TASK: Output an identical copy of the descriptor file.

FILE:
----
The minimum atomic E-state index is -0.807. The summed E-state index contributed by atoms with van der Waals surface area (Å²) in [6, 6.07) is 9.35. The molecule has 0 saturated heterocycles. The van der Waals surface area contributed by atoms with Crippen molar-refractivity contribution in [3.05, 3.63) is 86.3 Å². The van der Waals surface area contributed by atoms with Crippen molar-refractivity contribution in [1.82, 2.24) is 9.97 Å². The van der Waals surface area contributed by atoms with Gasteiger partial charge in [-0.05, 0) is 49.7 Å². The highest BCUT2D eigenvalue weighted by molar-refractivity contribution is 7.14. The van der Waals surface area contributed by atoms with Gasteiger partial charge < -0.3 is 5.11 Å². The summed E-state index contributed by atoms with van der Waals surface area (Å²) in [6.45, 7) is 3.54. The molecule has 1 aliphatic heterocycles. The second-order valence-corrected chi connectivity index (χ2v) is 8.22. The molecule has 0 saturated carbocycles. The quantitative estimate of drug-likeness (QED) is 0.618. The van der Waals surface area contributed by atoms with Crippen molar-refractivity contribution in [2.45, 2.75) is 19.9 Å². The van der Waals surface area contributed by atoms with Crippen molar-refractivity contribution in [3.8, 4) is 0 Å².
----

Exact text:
The minimum atomic E-state index is -0.807. The summed E-state index contributed by atoms with van der Waals surface area (Å²) in [6, 6.07) is 9.35. The molecule has 0 saturated heterocycles. The van der Waals surface area contributed by atoms with Crippen molar-refractivity contribution in [3.05, 3.63) is 86.3 Å². The van der Waals surface area contributed by atoms with Crippen molar-refractivity contribution in [1.82, 2.24) is 9.97 Å². The van der Waals surface area contributed by atoms with Gasteiger partial charge in [-0.05, 0) is 49.7 Å². The highest BCUT2D eigenvalue weighted by molar-refractivity contribution is 7.14. The van der Waals surface area contributed by atoms with Gasteiger partial charge < -0.3 is 5.11 Å². The summed E-state index contributed by atoms with van der Waals surface area (Å²) in [6.45, 7) is 3.54. The molecule has 1 aliphatic heterocycles. The second-order valence-corrected chi connectivity index (χ2v) is 8.22. The molecule has 0 saturated carbocycles. The quantitative estimate of drug-likeness (QED) is 0.618. The van der Waals surface area contributed by atoms with Crippen molar-refractivity contribution in [2.45, 2.75) is 19.9 Å². The van der Waals surface area contributed by atoms with Crippen molar-refractivity contribution in [3.8, 4) is 0 Å².